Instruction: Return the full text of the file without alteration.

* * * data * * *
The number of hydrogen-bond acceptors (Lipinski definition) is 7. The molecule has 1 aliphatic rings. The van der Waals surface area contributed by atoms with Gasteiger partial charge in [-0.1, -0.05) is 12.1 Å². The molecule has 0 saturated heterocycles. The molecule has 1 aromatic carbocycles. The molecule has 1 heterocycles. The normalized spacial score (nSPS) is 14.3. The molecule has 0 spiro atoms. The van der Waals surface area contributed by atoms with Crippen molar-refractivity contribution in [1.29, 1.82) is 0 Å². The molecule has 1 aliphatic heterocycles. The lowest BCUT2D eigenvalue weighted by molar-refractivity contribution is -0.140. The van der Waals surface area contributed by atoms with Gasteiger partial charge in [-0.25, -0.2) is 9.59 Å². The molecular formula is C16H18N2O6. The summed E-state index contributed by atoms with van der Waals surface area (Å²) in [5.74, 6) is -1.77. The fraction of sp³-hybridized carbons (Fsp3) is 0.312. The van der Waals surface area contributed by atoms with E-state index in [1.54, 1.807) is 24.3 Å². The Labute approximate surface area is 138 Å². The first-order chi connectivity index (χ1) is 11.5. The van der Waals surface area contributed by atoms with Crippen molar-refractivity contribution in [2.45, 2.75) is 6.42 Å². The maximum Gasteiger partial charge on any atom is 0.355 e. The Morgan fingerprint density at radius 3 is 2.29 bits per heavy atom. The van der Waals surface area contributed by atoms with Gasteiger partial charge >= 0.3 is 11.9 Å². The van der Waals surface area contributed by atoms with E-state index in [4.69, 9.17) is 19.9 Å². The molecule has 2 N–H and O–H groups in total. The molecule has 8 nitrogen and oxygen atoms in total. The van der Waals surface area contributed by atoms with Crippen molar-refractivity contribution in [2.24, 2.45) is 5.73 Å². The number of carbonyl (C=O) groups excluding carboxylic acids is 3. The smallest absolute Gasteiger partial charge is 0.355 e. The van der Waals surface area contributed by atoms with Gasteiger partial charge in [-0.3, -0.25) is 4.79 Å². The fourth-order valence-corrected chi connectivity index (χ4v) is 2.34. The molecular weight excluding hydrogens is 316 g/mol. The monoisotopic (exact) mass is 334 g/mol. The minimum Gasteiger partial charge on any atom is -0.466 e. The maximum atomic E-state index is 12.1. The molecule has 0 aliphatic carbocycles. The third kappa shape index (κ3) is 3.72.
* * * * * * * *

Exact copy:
The number of hydrogen-bond acceptors (Lipinski definition) is 7. The molecule has 1 aliphatic rings. The van der Waals surface area contributed by atoms with Gasteiger partial charge in [-0.1, -0.05) is 12.1 Å². The molecule has 0 saturated heterocycles. The molecule has 1 aromatic carbocycles. The molecule has 1 heterocycles. The normalized spacial score (nSPS) is 14.3. The molecule has 0 spiro atoms. The van der Waals surface area contributed by atoms with Crippen molar-refractivity contribution in [1.29, 1.82) is 0 Å². The molecule has 1 aliphatic heterocycles. The lowest BCUT2D eigenvalue weighted by molar-refractivity contribution is -0.140. The van der Waals surface area contributed by atoms with Gasteiger partial charge in [-0.25, -0.2) is 9.59 Å². The molecular formula is C16H18N2O6. The summed E-state index contributed by atoms with van der Waals surface area (Å²) in [5.74, 6) is -1.77. The fraction of sp³-hybridized carbons (Fsp3) is 0.312. The van der Waals surface area contributed by atoms with E-state index in [1.54, 1.807) is 24.3 Å². The Labute approximate surface area is 138 Å². The first-order chi connectivity index (χ1) is 11.5. The van der Waals surface area contributed by atoms with Crippen molar-refractivity contribution in [2.45, 2.75) is 6.42 Å². The maximum Gasteiger partial charge on any atom is 0.355 e. The Morgan fingerprint density at radius 3 is 2.29 bits per heavy atom. The van der Waals surface area contributed by atoms with Gasteiger partial charge >= 0.3 is 11.9 Å². The van der Waals surface area contributed by atoms with E-state index in [4.69, 9.17) is 19.9 Å². The molecule has 2 N–H and O–H groups in total. The molecule has 8 nitrogen and oxygen atoms in total. The van der Waals surface area contributed by atoms with Crippen molar-refractivity contribution in [2.24, 2.45) is 5.73 Å². The number of carbonyl (C=O) groups excluding carboxylic acids is 3. The smallest absolute Gasteiger partial charge is 0.355 e. The van der Waals surface area contributed by atoms with Gasteiger partial charge in [-0.3, -0.25) is 4.79 Å². The fourth-order valence-corrected chi connectivity index (χ4v) is 2.34. The molecular weight excluding hydrogens is 316 g/mol. The monoisotopic (exact) mass is 334 g/mol. The minimum Gasteiger partial charge on any atom is -0.466 e. The maximum atomic E-state index is 12.1. The molecule has 0 aliphatic carbocycles. The third kappa shape index (κ3) is 3.72.